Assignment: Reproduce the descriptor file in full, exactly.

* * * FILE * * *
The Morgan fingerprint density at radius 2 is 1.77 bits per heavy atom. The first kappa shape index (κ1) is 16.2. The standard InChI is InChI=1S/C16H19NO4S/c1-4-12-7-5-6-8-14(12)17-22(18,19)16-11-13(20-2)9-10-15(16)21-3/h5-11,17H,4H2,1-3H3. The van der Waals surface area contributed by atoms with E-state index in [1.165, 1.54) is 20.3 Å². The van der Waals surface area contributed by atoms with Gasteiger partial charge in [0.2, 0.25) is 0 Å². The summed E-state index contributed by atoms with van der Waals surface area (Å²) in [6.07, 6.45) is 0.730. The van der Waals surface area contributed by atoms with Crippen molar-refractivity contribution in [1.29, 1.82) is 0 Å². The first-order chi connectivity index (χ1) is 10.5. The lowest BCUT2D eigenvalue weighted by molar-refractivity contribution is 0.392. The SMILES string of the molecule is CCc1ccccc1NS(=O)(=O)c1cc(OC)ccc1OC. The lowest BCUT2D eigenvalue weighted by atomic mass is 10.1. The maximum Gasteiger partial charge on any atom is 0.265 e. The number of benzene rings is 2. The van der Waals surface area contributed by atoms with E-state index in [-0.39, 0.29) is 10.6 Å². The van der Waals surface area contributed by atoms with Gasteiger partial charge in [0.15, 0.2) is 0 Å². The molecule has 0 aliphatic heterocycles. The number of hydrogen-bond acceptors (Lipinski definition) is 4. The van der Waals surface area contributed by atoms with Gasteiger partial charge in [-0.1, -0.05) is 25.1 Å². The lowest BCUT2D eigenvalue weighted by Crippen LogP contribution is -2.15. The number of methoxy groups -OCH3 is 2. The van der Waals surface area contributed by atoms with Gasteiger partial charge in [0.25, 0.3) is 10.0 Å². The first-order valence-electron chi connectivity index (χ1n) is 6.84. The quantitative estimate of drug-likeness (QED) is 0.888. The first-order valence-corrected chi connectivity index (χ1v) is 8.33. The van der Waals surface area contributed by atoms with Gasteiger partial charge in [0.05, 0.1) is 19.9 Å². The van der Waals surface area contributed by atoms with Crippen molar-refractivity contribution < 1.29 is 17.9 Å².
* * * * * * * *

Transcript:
The Morgan fingerprint density at radius 2 is 1.77 bits per heavy atom. The first kappa shape index (κ1) is 16.2. The standard InChI is InChI=1S/C16H19NO4S/c1-4-12-7-5-6-8-14(12)17-22(18,19)16-11-13(20-2)9-10-15(16)21-3/h5-11,17H,4H2,1-3H3. The van der Waals surface area contributed by atoms with E-state index in [1.165, 1.54) is 20.3 Å². The van der Waals surface area contributed by atoms with Gasteiger partial charge in [0.2, 0.25) is 0 Å². The summed E-state index contributed by atoms with van der Waals surface area (Å²) in [6.07, 6.45) is 0.730. The van der Waals surface area contributed by atoms with Crippen molar-refractivity contribution in [1.29, 1.82) is 0 Å². The first-order chi connectivity index (χ1) is 10.5. The lowest BCUT2D eigenvalue weighted by molar-refractivity contribution is 0.392. The SMILES string of the molecule is CCc1ccccc1NS(=O)(=O)c1cc(OC)ccc1OC. The lowest BCUT2D eigenvalue weighted by atomic mass is 10.1. The maximum Gasteiger partial charge on any atom is 0.265 e. The number of benzene rings is 2. The van der Waals surface area contributed by atoms with E-state index in [-0.39, 0.29) is 10.6 Å². The van der Waals surface area contributed by atoms with Gasteiger partial charge in [0.15, 0.2) is 0 Å². The molecule has 0 aliphatic heterocycles. The number of hydrogen-bond acceptors (Lipinski definition) is 4. The van der Waals surface area contributed by atoms with Gasteiger partial charge in [-0.1, -0.05) is 25.1 Å². The lowest BCUT2D eigenvalue weighted by Crippen LogP contribution is -2.15. The number of methoxy groups -OCH3 is 2. The van der Waals surface area contributed by atoms with Gasteiger partial charge in [0.25, 0.3) is 10.0 Å². The first-order valence-electron chi connectivity index (χ1n) is 6.84. The quantitative estimate of drug-likeness (QED) is 0.888. The first-order valence-corrected chi connectivity index (χ1v) is 8.33. The van der Waals surface area contributed by atoms with Gasteiger partial charge in [0.05, 0.1) is 19.9 Å². The van der Waals surface area contributed by atoms with Crippen molar-refractivity contribution < 1.29 is 17.9 Å².